when I hear anyone say anything
I reach for my Browning.
when the grocery checkout girl
returning some change
touched my hand in an unusual way
I cried in the car. I don’t know why.
in my head I live well
and the world looks like this:
you cut an orange into geometric zags
and lay it open on its peel.
an objective correlative, if you will,
an image of reality to aim for,
but do you know what comes
of superior poetics
in the back room of that bar?
when somebody taps the 8 ball
the sound is like laughter
ripping against an unseen jaw.
no no no.
I am going back to my room.
the western Roman empire
should not simply be a footnote.
you too will eventually collapse!
and then I will walk the empty streets with a broom,
moving the rats and rubble.
I’ll try to get the icons to make sense on the walls.
it will be my place.
I won’t let anyone scorch it
with their mind.
hey Alice, hey David,
in our own spaces, in town,
down by the burned out buildings,
by the railroads active and otherwise,
under Route 80,
it’s all right, I get all right,
I make angels.
but on bare islands off of South Carolina,
Heaven is a town where the fireball forgot me,
and I’m other to the ones who nod
as they pass on the sidewalk,
maybe guessing at my life
but mostly they just smile
sell me wine and ride by my tiny house
without knowing I dread the loss of Heaven.
and just like the Bank of America building,
an antenna juts out of my head,
halves my skull, and
changes color depending on who’s being
I give off
in all directions
invisible signals, waves of gloom and
misfortune, causing people within a range
to lose paychecks
and fall out of airplanes.
in front of
coffee shops and
I eat lunch
church youth groups
and tell the kids:
but gluttony for revulsion
is never enough.
mama! I feel special!
I don’t like it.
I need a shit
and a shave
a new name,
a new room where
I can sleep all day
on my bloodstained
balled up clothes,
a table at the parish center–––
an office on an oil field in Alberta,
an apartment at the seaside friary–––
to make my bed on the edge
of the sword of the wilderness
because of the cannibal famine
in the city.
an advertisement for a bank
says to raise up my own flag.
an advertisement for a book
shows an image of the book itself.
I resent being an individual.
I feel like a pile of pigeons on a slice of bread,
fleas in the gravel,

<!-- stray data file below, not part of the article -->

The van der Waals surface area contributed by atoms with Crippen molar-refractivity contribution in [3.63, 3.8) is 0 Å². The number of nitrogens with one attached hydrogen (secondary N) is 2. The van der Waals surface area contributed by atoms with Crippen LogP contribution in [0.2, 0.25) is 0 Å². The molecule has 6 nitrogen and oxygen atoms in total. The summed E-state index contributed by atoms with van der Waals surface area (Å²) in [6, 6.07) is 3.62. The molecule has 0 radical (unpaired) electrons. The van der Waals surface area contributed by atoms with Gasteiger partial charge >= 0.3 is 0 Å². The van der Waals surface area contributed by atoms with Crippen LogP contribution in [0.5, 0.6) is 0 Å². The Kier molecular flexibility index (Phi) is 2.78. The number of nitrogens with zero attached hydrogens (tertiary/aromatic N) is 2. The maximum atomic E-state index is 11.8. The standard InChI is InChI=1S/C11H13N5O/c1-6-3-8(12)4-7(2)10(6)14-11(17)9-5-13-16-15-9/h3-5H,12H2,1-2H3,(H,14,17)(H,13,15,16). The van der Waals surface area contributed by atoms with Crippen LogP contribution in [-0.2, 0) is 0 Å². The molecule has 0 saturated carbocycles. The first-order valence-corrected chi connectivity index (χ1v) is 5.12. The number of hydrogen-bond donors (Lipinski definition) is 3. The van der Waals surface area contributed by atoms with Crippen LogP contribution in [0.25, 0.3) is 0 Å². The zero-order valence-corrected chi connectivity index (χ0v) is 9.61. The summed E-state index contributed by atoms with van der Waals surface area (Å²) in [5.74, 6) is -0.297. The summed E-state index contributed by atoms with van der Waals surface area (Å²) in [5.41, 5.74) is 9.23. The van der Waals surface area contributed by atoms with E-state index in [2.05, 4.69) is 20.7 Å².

a major constellation of disasters.
I pace around
one eye open
I’ve got a stinging in my fists.
I want to knock some fucker down.
where did I first see
funereal with all of it
one eye open
one closed, but one open.
I don’t know anything about boxing.
I sit still and picture
two men leading a different kind of dance
back and forth on the red earth,
on a cow’s skull.
I could have been a boxer
if I weren’t born petite bourgeois–––
a whole lot of irrelevant doors were bolted shut when
my father picked his way
out of that urban working class, but
mainly I came up soft,
too soft to face up to punches.
now it’s too late,
gone gummy and frail.
there are no fighters with
teeth like these,
teeth like the windows
in an office building.
that’s why I quit baseball
and why I gave a speech doing it–––
my fourth grade social studies teacher was
an ideological mess, and
somewhere I decided I could learn Latin,
“you must devote yourself
to the classics,” right, and
now I can only eat on couches with the TV blaring
and my head is caved in with
but boys like me still learn to be terrible.
we find alternative paths to meanness
I’m only turned on by heavy industry
and flaws in concrete.
I think I’m real smart.
I’m smarter than my forebears
and my brothers
and the leathery cretins
who show up
at their parties–––
they’re like fungus compared to me!
could they possibly do
all that’s knotted in my belly?
they’d have ulcers in their
throats and livers in minutes,
they’d throw themselves down on their beds and
scream for their families and the men from the church.
it’s not that I see
what they can’t,
or don’t, or whatever.
I don’t see
anything in that sense.
no one does.
I long for that object of my desires
all too aware of its legs and my own,
so voyeuristic, most boring
I sit and look at the skyline
like a child home alone
googling “naked ladies.”
there’s no point
positioning myself in opposition
to anything ever,
some noble Other,
moral or formal,
it isn’t true.
it doesn’t matter.
like that cheap white cheddar
cheese taste, it’ll be in my mouth
prefabricated longings, and
I don’t even remember where it all
it’s not too far off what they say.
towers of solipsism (or was it nihilism?)
stand amid mountains and cities
stand among heaps of trash,
looming in the dark, infantile
my ship ran aground like
a hundred years ago.
I get a stinging
in my fists.